"He just needs one," West Virginia coach John Beilein said. "One gets him going. He is a home-run hitter for us."

Three of Young's 3s came in a 6-minute span at the end of the first half as West Virginia built a 37-23 edge by the break. His sixth 3-pointer, which tied Chris Leonards 1992 record of 101 in a season, sealed the victory at 85-73 with 2 minutes left after UMass rallied from a 19-point deficit to pull within 74-70.

"I had a good feeling as soon as I hit my first shot," said Young, who also set a school record for points in the NIT. "I was focused and I kept coming off screens and looked for my shot. During the rally, I told my teammates to calm down. They did and I popped open for a late 3."

That ended a late charge by UMass, which was down by 19 at 46-27 with 17 minutes left. The Minutemen pulled to 56-52 before West Virginia hit six consecutive free throws to rebuild its lead.

UMass closed to 74-70 before Young scored six of WVU's next nine points to push the lead back to double digits.

West Virginia (24-9), the top seed in the East Region, will face the winner of the N.C. State-Marist game in the quarterfinals. The Mountaineers are 15-1 at home this season.

Darris Nichols added 14 points, Da'Sean Butler had 10 and Alex Ruoff had eight points and seven assists for the Mountaineers.

James Life led fourth-seeded UMass (24-9) with 20 points. Gary Forbes added 15 points and Stephane Lasme scored 14. Lasme, the Atlantic 10 Player of the Year, also had 14 rebounds for his 14th double-double this season and 22nd of his career.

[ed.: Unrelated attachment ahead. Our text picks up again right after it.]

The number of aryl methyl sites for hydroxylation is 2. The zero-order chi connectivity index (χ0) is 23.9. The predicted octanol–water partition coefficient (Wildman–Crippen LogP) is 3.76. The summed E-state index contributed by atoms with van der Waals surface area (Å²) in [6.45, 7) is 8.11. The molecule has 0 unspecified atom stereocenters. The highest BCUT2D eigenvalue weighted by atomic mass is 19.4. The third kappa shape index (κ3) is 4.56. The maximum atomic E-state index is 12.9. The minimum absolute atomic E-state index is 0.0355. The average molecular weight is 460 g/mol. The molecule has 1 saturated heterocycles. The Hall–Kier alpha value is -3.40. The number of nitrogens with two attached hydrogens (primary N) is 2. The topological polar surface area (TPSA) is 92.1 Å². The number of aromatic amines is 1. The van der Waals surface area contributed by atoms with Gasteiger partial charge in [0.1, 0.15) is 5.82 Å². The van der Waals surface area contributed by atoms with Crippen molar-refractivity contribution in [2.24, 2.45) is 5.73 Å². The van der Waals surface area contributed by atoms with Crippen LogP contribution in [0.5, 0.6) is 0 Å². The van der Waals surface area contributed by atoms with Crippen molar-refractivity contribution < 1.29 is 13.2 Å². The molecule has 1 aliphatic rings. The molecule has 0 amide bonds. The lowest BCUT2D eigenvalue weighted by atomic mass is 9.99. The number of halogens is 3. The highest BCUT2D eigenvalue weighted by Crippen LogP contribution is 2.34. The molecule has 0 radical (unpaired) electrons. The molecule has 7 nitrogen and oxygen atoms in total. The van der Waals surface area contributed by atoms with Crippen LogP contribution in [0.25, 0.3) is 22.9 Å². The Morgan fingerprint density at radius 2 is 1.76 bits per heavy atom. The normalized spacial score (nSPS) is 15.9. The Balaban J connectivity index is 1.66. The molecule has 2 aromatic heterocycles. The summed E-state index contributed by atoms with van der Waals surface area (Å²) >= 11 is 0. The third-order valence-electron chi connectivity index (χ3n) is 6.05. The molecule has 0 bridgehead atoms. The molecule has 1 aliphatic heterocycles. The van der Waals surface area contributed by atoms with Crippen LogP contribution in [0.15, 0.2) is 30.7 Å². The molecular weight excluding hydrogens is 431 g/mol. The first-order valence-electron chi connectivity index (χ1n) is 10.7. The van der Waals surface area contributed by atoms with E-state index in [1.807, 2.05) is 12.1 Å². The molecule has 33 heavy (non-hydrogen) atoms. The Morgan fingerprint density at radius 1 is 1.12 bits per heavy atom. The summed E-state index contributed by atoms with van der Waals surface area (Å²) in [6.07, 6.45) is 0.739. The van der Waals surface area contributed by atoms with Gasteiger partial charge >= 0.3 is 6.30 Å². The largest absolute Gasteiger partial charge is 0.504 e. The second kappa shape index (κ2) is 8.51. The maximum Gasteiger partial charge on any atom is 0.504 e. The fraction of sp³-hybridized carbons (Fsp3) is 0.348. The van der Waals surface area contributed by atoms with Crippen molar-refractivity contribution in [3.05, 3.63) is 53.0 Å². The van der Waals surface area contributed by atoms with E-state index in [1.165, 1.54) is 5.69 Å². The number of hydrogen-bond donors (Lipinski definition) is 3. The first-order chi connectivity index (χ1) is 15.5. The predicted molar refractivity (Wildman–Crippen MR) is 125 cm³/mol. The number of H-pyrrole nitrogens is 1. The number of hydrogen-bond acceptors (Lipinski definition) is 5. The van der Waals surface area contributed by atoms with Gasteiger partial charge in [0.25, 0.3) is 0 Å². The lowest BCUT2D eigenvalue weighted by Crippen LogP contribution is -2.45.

"They just stayed calm and collected," Life said. "They hit a lot of big shots when they needed them. They have very big 3-point shooters, and they used them."

The Mountaineers, who advanced to the NCAA regional semifinals each of the past two seasons, have won 24 games for just the third time in the last 18 years.

"Were not looking for or making any excuses," UMass coach Travis Ford said. "We got beat by a really good team. When they made 3s, there are not too many teams that can beat them. They have the right players for this system."

The Minutemen, who led the Atlantic 10 in rebounding, managed just a 35-29 edge on the boards against the Big East's second-worst rebounding team. It was the first meeting between the former A-10 rivals since 1995, when then-No. 1 UMass beat West Virginia in overtime, before the Mountaineers joined the Big East.

The fast-paced game slowed considerably in the second half. The teams were whistled for a combined 35 fouls. The Mountaineers, who made their first 12 free throws, were in the double-bonus with almost 10 minutes left. They finished 16-for-21 on free throws.

UMass, the worst free-throw shooting team in the Atlantic 10, was 10-for-17.